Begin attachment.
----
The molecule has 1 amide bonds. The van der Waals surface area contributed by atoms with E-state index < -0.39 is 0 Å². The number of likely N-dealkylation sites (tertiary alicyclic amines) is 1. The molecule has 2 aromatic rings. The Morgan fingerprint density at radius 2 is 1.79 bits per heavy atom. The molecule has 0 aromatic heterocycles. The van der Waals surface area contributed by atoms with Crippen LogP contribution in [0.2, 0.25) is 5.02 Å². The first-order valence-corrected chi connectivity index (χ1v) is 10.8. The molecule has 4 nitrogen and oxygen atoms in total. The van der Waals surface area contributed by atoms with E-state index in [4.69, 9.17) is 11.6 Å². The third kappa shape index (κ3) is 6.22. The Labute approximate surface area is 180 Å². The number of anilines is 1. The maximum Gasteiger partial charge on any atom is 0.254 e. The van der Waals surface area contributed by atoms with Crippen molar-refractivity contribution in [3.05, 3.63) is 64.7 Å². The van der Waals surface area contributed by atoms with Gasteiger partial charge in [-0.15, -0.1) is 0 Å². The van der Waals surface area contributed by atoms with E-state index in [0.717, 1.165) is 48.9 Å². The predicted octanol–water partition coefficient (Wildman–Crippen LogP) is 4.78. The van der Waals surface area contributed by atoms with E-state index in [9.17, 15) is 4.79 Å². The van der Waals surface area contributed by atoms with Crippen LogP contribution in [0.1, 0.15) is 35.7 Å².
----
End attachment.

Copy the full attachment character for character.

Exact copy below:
The molecule has 1 amide bonds. The van der Waals surface area contributed by atoms with E-state index < -0.39 is 0 Å². The number of likely N-dealkylation sites (tertiary alicyclic amines) is 1. The molecule has 2 aromatic rings. The Morgan fingerprint density at radius 2 is 1.79 bits per heavy atom. The molecule has 0 aromatic heterocycles. The van der Waals surface area contributed by atoms with Crippen LogP contribution in [0.2, 0.25) is 5.02 Å². The first-order valence-corrected chi connectivity index (χ1v) is 10.8. The molecule has 4 nitrogen and oxygen atoms in total. The van der Waals surface area contributed by atoms with E-state index in [4.69, 9.17) is 11.6 Å². The third kappa shape index (κ3) is 6.22. The Labute approximate surface area is 180 Å². The number of anilines is 1. The maximum Gasteiger partial charge on any atom is 0.254 e. The van der Waals surface area contributed by atoms with Crippen molar-refractivity contribution in [3.05, 3.63) is 64.7 Å². The van der Waals surface area contributed by atoms with Gasteiger partial charge in [-0.15, -0.1) is 0 Å². The van der Waals surface area contributed by atoms with E-state index in [0.717, 1.165) is 48.9 Å². The predicted octanol–water partition coefficient (Wildman–Crippen LogP) is 4.78. The van der Waals surface area contributed by atoms with E-state index in [9.17, 15) is 4.79 Å². The van der Waals surface area contributed by atoms with Crippen LogP contribution in [0.1, 0.15) is 35.7 Å².